I notice that Mike Jr is paying for several jerseys and jeans.
“Hey, Mike, if you like that stuff, Clyde will give you a discount for putting on a show today.”
Clyde goes over and gives Mike back his money. “You made us lots more than the cost of these duds.”
Mike goes next door to pass the word. Stu and John run up shortly and choose their selections. No more tees and ragged jeans for these boys.
We arrive at Michael’s at the same time Robby is lighting up with Dave and Jazz. Stu and Mike Jr are oblivious, but John knows what’s up. Still he follows Stu to the drum kit and guitar amps. I give him credit for choosing his own path, but I know he’d like to return to the hazy daze of a stoned brain. He’s tuning up my old Mustang when I sit beside him, not saying a word.
“What?” John complained
“Nothin.’ I’m just chillin’ wid yoose.”
“You talk funny, half hillbilly, half Brooklyn.”
“My roots don’t go deep.”
“You better seem like a real Southern boy at Skynyrd.”
“Jeezus. You wanna be tarred and feathered.”
“We got U of M football security.”
“Them good ol’ boys will love watching Yankees get their asses kicked.”
“I heard this song by a band called Mudcrutch. They’re from North Florida.” I take the Mustang and run a couple of chords. Then I stand up and sing, with the amp turned up,
“Hey hey hey!
I was born a rebel.
Down in Dixie on a Sunday morning
Yeah with one foot in the grave
And one foot on the pedal
I was born a rebel.”
Songwriters: PETTY, TOM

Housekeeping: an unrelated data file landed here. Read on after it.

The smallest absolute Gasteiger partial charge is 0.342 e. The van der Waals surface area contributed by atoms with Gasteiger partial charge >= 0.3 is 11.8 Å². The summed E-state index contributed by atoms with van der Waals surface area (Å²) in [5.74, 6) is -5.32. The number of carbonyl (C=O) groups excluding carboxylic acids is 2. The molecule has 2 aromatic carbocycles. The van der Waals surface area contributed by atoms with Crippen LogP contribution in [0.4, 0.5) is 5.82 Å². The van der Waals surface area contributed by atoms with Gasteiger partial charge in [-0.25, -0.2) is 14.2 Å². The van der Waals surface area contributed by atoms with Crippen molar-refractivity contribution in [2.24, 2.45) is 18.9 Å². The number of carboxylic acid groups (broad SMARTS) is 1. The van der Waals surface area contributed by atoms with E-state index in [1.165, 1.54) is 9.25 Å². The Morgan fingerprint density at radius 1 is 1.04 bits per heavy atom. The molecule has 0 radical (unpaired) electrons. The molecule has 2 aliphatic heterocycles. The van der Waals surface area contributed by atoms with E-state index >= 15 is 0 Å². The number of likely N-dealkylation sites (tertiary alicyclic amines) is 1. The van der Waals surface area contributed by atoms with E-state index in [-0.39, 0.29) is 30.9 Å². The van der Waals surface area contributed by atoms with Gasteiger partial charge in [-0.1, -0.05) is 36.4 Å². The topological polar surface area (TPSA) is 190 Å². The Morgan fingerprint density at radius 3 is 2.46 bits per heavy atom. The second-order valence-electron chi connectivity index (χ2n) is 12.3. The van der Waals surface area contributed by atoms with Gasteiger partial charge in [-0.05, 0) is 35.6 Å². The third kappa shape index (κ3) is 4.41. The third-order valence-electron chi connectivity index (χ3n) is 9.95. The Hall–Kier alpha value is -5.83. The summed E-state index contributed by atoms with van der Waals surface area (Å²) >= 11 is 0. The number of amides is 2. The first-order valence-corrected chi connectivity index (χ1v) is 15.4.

Rebels lyrics © Warner/Chappell Music, Inc.
I give the guitar to John. He plays it back to me note for note, except he jumps into the air as he sings ‘hey, hey, hey.’
Jack comes over and asks if that was a new song.
“Naw, I heard it on the radio. Some band in Gainesville. They put out a 45 from their demo.”
“Think we could use it at Skynyrd?”
“We still need to prove our Southern roots?”
“I love being Southern.”
“In two years from Alaska to Cracker.”
I go and call Jay. He says he’ll talk to a friend at the University of Florida about Mudcrutch.
Iggy says he’s got a big Rebel flag we can fly.
Jack was jumping around, going, “Yee Haw.” He sounds like a mule, not a cowboy.
John and I go back to working on songs, ignoring them.
“Fucking fake hillbillies,” he snarks.
“Now you know what it’s like for a week on the road,” I tell him.
We smile at each other. It makes my heart sing to know he’s happy.
The Out-Crowd leaves. After ordered-in pizza, we run through the songs we planned for our set. It is a good hour of non-stop rhythm and blues. Then we try putting certain songs together. In between songs, Jack and I make up dialogue, supposedly to entertain the crowd. Sometimes it’s so lame, the rest of the band just moans in despair. Better they’re tuning and shifting and playing riffs while we talk. We do better at the jokes when no one is listening. We need a sound-man to keep the vibe going. We’ll have to make do at the concert with whoever they have on the board. Some songs are so good, it makes me tingle. Others make me worry no one will like them. It’s an uneven practice.